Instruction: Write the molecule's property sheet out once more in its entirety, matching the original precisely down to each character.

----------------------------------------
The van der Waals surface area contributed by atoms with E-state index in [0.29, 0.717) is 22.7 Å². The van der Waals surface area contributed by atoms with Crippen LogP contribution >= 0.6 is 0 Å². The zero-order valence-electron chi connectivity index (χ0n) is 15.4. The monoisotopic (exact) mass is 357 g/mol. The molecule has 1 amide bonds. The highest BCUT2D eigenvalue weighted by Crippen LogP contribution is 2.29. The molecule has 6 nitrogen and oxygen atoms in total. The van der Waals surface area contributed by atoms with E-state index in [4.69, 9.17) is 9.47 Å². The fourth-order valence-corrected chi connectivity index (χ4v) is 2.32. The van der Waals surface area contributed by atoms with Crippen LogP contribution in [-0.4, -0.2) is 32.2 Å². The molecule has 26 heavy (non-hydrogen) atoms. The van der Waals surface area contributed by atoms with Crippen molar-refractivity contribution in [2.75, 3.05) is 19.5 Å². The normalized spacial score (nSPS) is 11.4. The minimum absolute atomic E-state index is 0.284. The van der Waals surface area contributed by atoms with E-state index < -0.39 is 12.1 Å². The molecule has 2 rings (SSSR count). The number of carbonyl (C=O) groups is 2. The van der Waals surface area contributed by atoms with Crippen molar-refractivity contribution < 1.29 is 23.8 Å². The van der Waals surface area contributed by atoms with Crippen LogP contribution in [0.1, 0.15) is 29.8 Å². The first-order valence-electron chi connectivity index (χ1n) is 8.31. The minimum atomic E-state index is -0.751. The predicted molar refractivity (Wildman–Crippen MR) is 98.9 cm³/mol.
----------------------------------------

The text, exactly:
The van der Waals surface area contributed by atoms with E-state index in [0.29, 0.717) is 22.7 Å². The van der Waals surface area contributed by atoms with Crippen LogP contribution >= 0.6 is 0 Å². The zero-order valence-electron chi connectivity index (χ0n) is 15.4. The monoisotopic (exact) mass is 357 g/mol. The molecule has 1 amide bonds. The highest BCUT2D eigenvalue weighted by Crippen LogP contribution is 2.29. The molecule has 6 nitrogen and oxygen atoms in total. The van der Waals surface area contributed by atoms with E-state index in [4.69, 9.17) is 9.47 Å². The fourth-order valence-corrected chi connectivity index (χ4v) is 2.32. The van der Waals surface area contributed by atoms with Crippen LogP contribution in [-0.4, -0.2) is 32.2 Å². The molecule has 26 heavy (non-hydrogen) atoms. The van der Waals surface area contributed by atoms with Crippen molar-refractivity contribution in [2.75, 3.05) is 19.5 Å². The normalized spacial score (nSPS) is 11.4. The minimum absolute atomic E-state index is 0.284. The van der Waals surface area contributed by atoms with E-state index < -0.39 is 12.1 Å². The molecule has 2 rings (SSSR count). The number of carbonyl (C=O) groups is 2. The van der Waals surface area contributed by atoms with Crippen molar-refractivity contribution < 1.29 is 23.8 Å². The van der Waals surface area contributed by atoms with Crippen LogP contribution in [0.1, 0.15) is 29.8 Å². The first-order valence-electron chi connectivity index (χ1n) is 8.31. The minimum atomic E-state index is -0.751. The predicted molar refractivity (Wildman–Crippen MR) is 98.9 cm³/mol.